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The defendant, Ronald Isaacs aka John Small leaves the Kingstown Magistrate's Court on Tuesday, May 28, 2024.
The defendant, Ronald Isaacs aka John Small leaves the Kingstown Magistrate’s Court on Tuesday, May 28, 2024.
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A man who breached twice in three days a court order that he stay at home at night has been given a suspended prison sentence.

Ronald Isaacs aka John Small was again spared immediate jail time although it was the third time he committed the offence since last November, when the court also imposed a suspended sentence.

Isaacs pleaded guilty at the Kingstown Magistrate’s Court on Tuesday to charges that on May 23 and 26, at Paul’s Avenue and South River Road, he breached court order 118 of 2024 imposed by Senior Magistrate Colin John on March 7.

The facts, as presented by acting Corporal of Police 817 Stapleton, a prosecutor, are that on March 7, Isaacs, who is well known to police, was arrested and charged with theft and taken before the Kingstown Magistrate’s Court, where John was presiding.

Issacs pleaded not guilty and was granted bail, a condition of which was that he observe an 8 p.m. to 8 a.m. daily curfew at his home until the matter is disposed of.

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However, on May 23, about 5 a.m., acting on information, officers from the Criminal Investigations Department (CID) went to an area in Paul’s Avenue and saw Isaacs with a large green tarpaulin.

As the officers approached, Isaacs ran and was not apprehended.

Then, on May 26, about 2:15 a.m., PC247 McDowald and PC 1055 Robertson of Beat and Patrol were on foot patrol duty near Heritage Square and saw Isaacs running in the South River.

McDowald, who knew about the curfew, shouted at Isaacs.

The defendant told the police, “Oh God, officer, ah man ah try kill me up High School bus stop so me jump in the river to try save me life.”

Isaacs was 3 or 4 feet from the officers when he began to run again. The officers gave chase and caught him a short distance away.

During a search of his person, Isaacs handed over a black handle knife with a silver blade to the police.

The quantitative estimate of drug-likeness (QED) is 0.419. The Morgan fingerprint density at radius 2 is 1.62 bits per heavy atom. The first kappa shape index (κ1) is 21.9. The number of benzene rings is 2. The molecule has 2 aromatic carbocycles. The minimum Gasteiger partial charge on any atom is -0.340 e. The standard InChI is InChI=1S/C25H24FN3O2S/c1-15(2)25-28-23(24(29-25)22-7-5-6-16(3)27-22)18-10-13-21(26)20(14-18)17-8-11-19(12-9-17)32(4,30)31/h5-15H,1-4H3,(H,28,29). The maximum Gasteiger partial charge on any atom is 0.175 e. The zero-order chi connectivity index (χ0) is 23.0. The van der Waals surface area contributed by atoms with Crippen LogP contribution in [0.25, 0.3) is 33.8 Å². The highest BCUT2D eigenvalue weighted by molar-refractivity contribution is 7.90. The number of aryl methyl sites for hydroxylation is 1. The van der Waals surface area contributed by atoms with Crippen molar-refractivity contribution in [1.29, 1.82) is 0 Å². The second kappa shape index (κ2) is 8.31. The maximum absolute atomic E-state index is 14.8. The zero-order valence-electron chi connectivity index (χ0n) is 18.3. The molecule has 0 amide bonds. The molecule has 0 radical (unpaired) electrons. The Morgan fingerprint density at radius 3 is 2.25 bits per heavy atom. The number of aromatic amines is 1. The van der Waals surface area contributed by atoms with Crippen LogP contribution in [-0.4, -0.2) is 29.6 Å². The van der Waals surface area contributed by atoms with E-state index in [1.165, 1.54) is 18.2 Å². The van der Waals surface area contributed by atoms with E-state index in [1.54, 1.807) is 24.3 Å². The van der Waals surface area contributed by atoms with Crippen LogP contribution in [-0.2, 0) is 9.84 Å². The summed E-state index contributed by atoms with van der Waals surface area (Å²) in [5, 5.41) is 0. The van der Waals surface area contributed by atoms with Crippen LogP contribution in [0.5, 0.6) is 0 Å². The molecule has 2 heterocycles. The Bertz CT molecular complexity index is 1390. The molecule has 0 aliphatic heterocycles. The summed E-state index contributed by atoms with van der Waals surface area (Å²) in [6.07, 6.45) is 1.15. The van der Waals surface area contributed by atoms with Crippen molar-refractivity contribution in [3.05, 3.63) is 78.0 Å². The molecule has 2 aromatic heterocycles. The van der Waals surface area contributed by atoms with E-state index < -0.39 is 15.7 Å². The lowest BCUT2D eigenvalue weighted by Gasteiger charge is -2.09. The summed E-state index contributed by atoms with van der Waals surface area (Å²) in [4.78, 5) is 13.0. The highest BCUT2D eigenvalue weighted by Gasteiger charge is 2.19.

Senior Magistrate Tammika Da Silva-McKenzie noted that the last entry in Isaacs’ criminal record was for the same type of offence, imposed by Magistrate John Ballah in November.

In mitigation, defence counsel Chrislon Fraser informed the court that Isaacs is a 43-year-old father of three children, aged 6, 13 and 15.

Fraser said that despite Isaacs’ run-ins with the law, he has contributed to the society and he owns and operates a shop in Kingstown and a property that he rents out.

The lawyer said Isaacs was merely trying to hustle and make a dollar on May 23 when police saw him.

Fraser noted that the offence carries a maximum of two years imprisonment and asked the court to consider that Issacs was remorseful, pleaded guilty and gave a caution statement to police.

He said he did not intend to paint his client as a perfect person but said Isaacs was capable of change and rehabilitation.

The lawyer asked the court to impose non-custodial concurrent sentences.

“Two separate offences, days apart?” the magistrate asked.

Meanwhile prosecutor acting Corporal of Police Corlene Samuel said that the Crown considered a custodial sentence as warranted in the case. She, however, disagreed that they should be concurrent, noting that the offences were committed days apart.

The magistrate adjourned the sentencing until Thursday to verify the status of the suspended sentence imposed on Isaacs last November.

On Thursday, Da Silva-Mckenzie said she was able to ascertain that Isaacs had been sentenced to three months in prison suspended for three months.

She, however, noted that he committed the same offence in less than a year.

“So, is he learning or not? Maybe the suspended sentence did not work and he needs to have the actual experience,” the magistrate said.

However, Issacs said that people burglarises his shop sometimes.

Da Silva-McKenzie said that explanations seemed like he was informing the court that he would return for the same offence.

Isaacs said he would get someone to watch the shop for him.

“I am begging you please,” he began to say when the magistrate told him to beg himself to obey the court order.

She said that her understanding of section 30 of the Criminal Code is that a sentence should not be suspended for less than a year.

“So, I am going to sentence you to prison and it is going to be suspended for a year.”

She sentenced Issacs to six months and eight months on each count, respectively, and suspended them for a year.

Da Silva-McKenzie said the sentences should run consecutively, based on the totality principle, but she ordered that they run concurrently.

“So do your best to stay out of trouble and do not be found breaching your court order again,” she told Isaacs.

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